KING: The president gives a big speech Tuesday night. He goes up to Congress for the first time. You're a Democrat. I'm guessing you blame the Republicans for the lack of bipartisanship, but let us put the past behind us.


Senator McCain says "a bad beginning." To get him and other Republicans, say, more open on the next fight, what should the president do...




PATRICK: Well, first of all, I have to -- I have to differ with that being a bad beginning. Yesterday was the four-week anniversary of this new administration. And in that four weeks, there's a great big new stimulus bill with, frankly, the largest energy bill in history in it, and a big, big step forward in terms of alternative energy.


I think that the Congress -- there are questions that regular people have about whether the Congress is ready for bipartisanship, whether people really understand the give-and-take in the Congress that the people out in the field really expect of all of us.


And you know, I had the -- had the honor of serving as master of ceremonies at the bipartisan dinner in honor of John McCain, right before the -- right before the inauguration.


It was a wonderful event. And I had occasion to say, there, that I hope that the spirit of that evening translates into the new -- into the new government. And I think it's learned behavior. And I think it will.


There's a lot to like, from a Republican point of view, in this bill. I heard Governor Barbour say, just a moment ago, that he wished that there was more infrastructure money dedicated in the bill. So do I. I wish I had heard that From Republicans during the debate, and we might have gotten more of that -- that infrastructure money in there.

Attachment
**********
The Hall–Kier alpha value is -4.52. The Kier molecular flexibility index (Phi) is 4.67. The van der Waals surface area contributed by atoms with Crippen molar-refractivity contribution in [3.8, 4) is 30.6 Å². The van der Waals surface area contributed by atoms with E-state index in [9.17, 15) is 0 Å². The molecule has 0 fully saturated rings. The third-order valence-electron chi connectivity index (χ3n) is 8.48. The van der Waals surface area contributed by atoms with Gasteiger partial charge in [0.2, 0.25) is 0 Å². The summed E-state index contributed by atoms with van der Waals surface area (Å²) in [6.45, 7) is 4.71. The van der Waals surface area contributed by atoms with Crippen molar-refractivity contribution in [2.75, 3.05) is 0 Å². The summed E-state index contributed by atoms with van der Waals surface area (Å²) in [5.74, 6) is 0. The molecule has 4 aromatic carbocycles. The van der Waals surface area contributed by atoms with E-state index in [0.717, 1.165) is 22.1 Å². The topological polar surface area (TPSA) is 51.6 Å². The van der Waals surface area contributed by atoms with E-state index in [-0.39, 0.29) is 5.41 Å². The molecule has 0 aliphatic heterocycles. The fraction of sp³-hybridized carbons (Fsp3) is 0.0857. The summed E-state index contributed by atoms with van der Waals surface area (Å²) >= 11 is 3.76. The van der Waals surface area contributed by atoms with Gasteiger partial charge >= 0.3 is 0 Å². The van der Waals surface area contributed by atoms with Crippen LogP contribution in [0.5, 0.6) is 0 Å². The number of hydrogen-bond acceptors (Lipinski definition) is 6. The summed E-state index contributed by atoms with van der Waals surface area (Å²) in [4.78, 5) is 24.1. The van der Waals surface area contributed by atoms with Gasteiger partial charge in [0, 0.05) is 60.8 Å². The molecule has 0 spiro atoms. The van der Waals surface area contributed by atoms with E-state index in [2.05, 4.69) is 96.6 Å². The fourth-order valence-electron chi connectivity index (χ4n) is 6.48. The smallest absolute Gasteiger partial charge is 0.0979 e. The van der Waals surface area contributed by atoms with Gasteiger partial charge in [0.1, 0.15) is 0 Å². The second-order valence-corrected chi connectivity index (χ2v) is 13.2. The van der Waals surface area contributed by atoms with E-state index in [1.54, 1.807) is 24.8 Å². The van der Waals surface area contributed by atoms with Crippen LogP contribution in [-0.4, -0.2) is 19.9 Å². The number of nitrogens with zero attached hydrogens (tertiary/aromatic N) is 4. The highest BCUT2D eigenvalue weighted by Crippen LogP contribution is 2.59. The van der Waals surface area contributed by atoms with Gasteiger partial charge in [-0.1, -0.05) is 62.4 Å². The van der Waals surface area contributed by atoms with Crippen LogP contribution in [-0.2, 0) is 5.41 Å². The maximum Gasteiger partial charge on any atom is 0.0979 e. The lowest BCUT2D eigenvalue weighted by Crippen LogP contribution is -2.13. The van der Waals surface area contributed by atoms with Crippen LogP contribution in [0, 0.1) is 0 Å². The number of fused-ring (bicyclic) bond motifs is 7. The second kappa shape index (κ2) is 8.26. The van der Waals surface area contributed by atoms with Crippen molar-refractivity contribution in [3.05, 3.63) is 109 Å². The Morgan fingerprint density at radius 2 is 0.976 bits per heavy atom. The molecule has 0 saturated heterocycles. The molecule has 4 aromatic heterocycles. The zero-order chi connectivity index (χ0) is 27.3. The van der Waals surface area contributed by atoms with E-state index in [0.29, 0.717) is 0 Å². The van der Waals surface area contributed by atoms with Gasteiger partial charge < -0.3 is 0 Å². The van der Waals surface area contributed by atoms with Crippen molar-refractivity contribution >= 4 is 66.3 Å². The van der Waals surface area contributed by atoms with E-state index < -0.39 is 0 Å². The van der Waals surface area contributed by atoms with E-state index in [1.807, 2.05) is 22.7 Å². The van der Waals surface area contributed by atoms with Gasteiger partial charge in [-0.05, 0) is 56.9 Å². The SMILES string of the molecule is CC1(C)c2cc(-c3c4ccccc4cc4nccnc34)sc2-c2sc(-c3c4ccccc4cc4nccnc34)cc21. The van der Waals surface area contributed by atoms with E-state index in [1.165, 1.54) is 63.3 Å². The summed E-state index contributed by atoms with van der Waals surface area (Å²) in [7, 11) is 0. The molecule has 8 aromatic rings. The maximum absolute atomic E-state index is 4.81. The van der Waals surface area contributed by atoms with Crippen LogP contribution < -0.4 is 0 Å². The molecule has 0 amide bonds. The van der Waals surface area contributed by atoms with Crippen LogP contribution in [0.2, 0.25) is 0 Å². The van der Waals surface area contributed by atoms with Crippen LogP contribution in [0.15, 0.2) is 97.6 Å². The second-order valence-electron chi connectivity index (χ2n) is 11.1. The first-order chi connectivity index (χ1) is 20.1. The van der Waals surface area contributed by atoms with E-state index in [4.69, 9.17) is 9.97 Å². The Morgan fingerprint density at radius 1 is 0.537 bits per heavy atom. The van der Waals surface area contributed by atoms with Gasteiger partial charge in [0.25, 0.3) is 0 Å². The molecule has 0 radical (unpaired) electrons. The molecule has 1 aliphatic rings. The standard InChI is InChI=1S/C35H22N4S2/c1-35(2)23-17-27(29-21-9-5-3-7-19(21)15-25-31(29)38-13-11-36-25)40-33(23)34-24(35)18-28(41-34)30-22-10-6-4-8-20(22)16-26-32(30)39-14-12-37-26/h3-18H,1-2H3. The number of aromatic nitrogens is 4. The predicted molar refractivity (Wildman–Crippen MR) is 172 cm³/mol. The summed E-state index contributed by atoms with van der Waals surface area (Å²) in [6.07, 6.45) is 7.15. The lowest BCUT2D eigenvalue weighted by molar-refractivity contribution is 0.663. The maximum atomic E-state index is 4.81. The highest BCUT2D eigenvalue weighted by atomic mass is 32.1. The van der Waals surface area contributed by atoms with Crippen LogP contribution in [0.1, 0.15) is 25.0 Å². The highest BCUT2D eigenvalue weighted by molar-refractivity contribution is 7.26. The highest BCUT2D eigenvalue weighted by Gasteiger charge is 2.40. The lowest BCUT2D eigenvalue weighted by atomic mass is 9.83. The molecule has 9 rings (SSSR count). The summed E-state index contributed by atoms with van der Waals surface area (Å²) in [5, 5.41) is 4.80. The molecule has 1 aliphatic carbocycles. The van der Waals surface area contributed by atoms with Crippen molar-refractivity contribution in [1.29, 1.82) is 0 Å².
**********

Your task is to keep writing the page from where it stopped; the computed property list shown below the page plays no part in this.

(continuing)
But I think it's a process. I think the president is genuinely committed to it. I think a whole lot of people in the general public are ready for.


KING: Let's shift gears, a little bit. You are one of three African-American governors in this country since Reconstruction.


Your state has the highest percentage of African-Americans, I believe, in the country, 37 percent of Mississippi residents.


BARBOUR: And the highest percentage -- the most African-American elected officials in the United States are in Mississippi.


KING: OK. So our new attorney general, who is also an African- American, said something this past week that raised a lot of eyebrows, talking about how we deal with race in America. Let's listen to Eric Holder.